As we head into election week, ECF has gathered five resources from around the church to help make this election week holy.
1. Holding on to Hope: A National Service for Healing and Wellness
Presiding Bishop Michael Curry will lead a live-streamed prayer service from Washington National Cathedral, Holding on to Hope: A National Service for Healing and Wholeness, on All Saints Sunday, November 1, at 4:00-5:30 p.m. EST. In the midst of a pandemic, racial reckoning, and a historic election, the live-streamed service will gather Americans for prayer, song, lament, hope, and a call to love God and neighbor. The event will be simulcast in English and Spanish. Learn how to participate here.
Every month ECFVP offers five resources on a theme. This month we've asked the Very Rev. Miguelina Howell, dean of Christ Church Cathedral, Hartford to choose five resources from Vital Practices to highlight. Please find her choices below. Please share this email with new members of your vestry and extend an invitation to subscribe to ECF Vital Practices to receive Vestry Papers and this monthly digest.
I will never forget a sweet widow I interviewed during a feasibility study for a capital campaign in a parish in Pennsylvania. As we discussed the various proposed projects, it seemed she had a story for each one. Her children were baptized in the sanctuary, she taught Sunday School in those classrooms, she donated china tea cups for fellowship in the lounge. There was no hesitation when asked about her support for the campaign. Of course she would give.
Nothing in the conversation surprised her until I asked if she thought the campaign would be successful. “What do you mean?” she wanted to know. When I explained that questions are being asked to determine how much money could be raised, her bright face suddenly faded.
Do you need a video for your capital campaign? Maybe you've had your heart strings pulled by glowing shots and the stirring soundtrack of your alma mater's video or the local hospital's. But is something that flashy appropriate for a church institution? And aren't those videos expensive?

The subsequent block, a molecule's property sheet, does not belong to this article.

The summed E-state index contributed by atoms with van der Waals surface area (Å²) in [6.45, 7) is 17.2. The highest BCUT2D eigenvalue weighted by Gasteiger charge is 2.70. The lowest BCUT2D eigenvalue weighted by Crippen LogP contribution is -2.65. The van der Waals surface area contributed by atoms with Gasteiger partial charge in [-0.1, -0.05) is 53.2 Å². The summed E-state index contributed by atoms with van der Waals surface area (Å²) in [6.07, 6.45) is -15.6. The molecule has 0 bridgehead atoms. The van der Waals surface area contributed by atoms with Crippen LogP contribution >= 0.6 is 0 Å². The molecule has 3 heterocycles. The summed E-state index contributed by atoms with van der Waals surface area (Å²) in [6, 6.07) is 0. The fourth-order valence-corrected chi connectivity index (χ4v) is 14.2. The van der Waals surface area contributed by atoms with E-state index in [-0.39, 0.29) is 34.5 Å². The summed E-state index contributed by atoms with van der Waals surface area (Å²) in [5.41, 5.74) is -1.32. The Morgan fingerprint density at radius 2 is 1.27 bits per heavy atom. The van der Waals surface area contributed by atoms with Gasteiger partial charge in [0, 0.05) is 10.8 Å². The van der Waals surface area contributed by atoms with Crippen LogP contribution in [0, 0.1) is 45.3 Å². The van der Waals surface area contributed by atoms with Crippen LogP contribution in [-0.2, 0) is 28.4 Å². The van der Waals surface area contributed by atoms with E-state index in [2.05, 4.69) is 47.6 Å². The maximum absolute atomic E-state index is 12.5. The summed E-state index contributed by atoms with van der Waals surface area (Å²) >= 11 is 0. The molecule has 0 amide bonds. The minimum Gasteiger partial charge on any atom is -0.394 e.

It depends on what you need to do.
When a large diocese began an $8 million campaign for renovations to the diocesan center, most of their donors had never visited the building - the limited parking and urban traffic kept attendance at informational tours to a trickle. So the Director of Networking decided to "take the mountain to Mohammed." She used a tech-savvy production house to develop a Pixar-like video that blended donor interviews with animated architectural drawings to give people a virtual tour of the building before construction was completed.
Shocked, bewildered, hurt, and angry are just a few words that come to mind when thinking about what I and many others have experienced along with David in 1 Samuel. What do you do when the very institution that you love, trust, and given yourself to, turns against you? Moreover, what do you do when these institutions not only turn against you, but come against the purposes and plans of God for your life?
In 1 Samuel 18, we see the powers that be both bless David and attack his very life. In this chapter David is given armor, and even his sword and his bow and his belt of King Saul’s son, Jonathan (1 Samuel 18:4). It is also recorded that David is successful wherever Saul sends him (1 Samuel 18:5). In fact, he is so successful that Saul sets him over the army (1 Samuel 18:5). David’s fame grows to the point where the women of the towns of Israel sing a celebratory song about him recorded in verse 7: “Saul has killed his thousands, and David his ten thousands.” At this, Saul became angry.
In the beginning phases of the pandemic as our churches started closing, there was a lot of concern from church leadership about the financial stewardship from our members. This concern was not misplaced, many churches pre-pandemic were not able to meet their monthly commitment based solely on giving from congregants. Many were surmising that the fall-out would be permanent church closures.
So how would the pandemic impact these categories of givers:
1. The many faithful who pledge and fulfill that commitment
2. Those who do not pledge and are regular givers
3. Many who give only when they are physically present at the church service
4. Others who are unable or unwilling to contribute
“Spread for me a banquet of praise,
serve High God a feast of kept promises”
- Psalm 50:14 – The Message
After months of churches scrambling to add or improve electronic and/or mobile donation options during the pandemic, it seems safe to assume that online giving is here to stay. What I wonder about is how churches are faring if they previously did not strongly promote the concept of annual pledging. Sure, people may find it easier to donate online, but how do they determine the size of their gifts if they did not promise to give a certain amount this year?
There are bottom line reasons why most faith communities appreciate those who pledge to give a certain dollar amount in the year ahead. The most obvious is that the total amount pledged helps the Vestry set the overall spending plan (budget) for the next year.